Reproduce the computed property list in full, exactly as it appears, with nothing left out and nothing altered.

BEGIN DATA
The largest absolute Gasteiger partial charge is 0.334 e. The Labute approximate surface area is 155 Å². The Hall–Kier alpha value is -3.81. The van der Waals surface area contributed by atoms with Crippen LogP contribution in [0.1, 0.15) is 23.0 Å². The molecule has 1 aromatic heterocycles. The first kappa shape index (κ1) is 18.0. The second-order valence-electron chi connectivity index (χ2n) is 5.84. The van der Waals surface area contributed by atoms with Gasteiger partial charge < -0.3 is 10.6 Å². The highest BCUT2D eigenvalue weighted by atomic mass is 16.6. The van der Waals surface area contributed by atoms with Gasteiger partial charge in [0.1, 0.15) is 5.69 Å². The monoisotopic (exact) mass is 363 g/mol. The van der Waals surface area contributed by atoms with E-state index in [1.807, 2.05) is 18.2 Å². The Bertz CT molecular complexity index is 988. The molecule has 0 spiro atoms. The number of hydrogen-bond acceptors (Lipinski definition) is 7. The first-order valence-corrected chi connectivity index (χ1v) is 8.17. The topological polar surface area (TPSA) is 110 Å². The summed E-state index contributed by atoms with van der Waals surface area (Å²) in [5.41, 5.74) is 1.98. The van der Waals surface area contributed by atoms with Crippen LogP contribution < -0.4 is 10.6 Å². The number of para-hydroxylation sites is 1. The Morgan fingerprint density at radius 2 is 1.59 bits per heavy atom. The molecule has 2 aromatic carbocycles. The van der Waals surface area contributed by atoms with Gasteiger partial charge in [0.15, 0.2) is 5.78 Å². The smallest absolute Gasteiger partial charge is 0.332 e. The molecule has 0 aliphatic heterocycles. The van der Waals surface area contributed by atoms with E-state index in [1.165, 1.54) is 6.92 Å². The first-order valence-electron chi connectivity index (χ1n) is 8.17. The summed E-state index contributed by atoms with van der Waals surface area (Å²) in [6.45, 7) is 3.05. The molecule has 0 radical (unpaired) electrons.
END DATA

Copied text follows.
The largest absolute Gasteiger partial charge is 0.334 e. The Labute approximate surface area is 155 Å². The Hall–Kier alpha value is -3.81. The van der Waals surface area contributed by atoms with Crippen LogP contribution in [0.1, 0.15) is 23.0 Å². The molecule has 1 aromatic heterocycles. The first kappa shape index (κ1) is 18.0. The second-order valence-electron chi connectivity index (χ2n) is 5.84. The van der Waals surface area contributed by atoms with Gasteiger partial charge < -0.3 is 10.6 Å². The highest BCUT2D eigenvalue weighted by atomic mass is 16.6. The van der Waals surface area contributed by atoms with Gasteiger partial charge in [0.1, 0.15) is 5.69 Å². The monoisotopic (exact) mass is 363 g/mol. The van der Waals surface area contributed by atoms with E-state index in [1.807, 2.05) is 18.2 Å². The Bertz CT molecular complexity index is 988. The molecule has 0 spiro atoms. The number of hydrogen-bond acceptors (Lipinski definition) is 7. The first-order valence-corrected chi connectivity index (χ1v) is 8.17. The topological polar surface area (TPSA) is 110 Å². The summed E-state index contributed by atoms with van der Waals surface area (Å²) in [5.41, 5.74) is 1.98. The van der Waals surface area contributed by atoms with Crippen LogP contribution < -0.4 is 10.6 Å². The number of para-hydroxylation sites is 1. The Morgan fingerprint density at radius 2 is 1.59 bits per heavy atom. The molecule has 2 aromatic carbocycles. The van der Waals surface area contributed by atoms with Gasteiger partial charge in [0.15, 0.2) is 5.78 Å². The smallest absolute Gasteiger partial charge is 0.332 e. The molecule has 0 aliphatic heterocycles. The van der Waals surface area contributed by atoms with E-state index in [1.165, 1.54) is 6.92 Å². The first-order valence-electron chi connectivity index (χ1n) is 8.17. The summed E-state index contributed by atoms with van der Waals surface area (Å²) in [6.45, 7) is 3.05. The molecule has 0 radical (unpaired) electrons.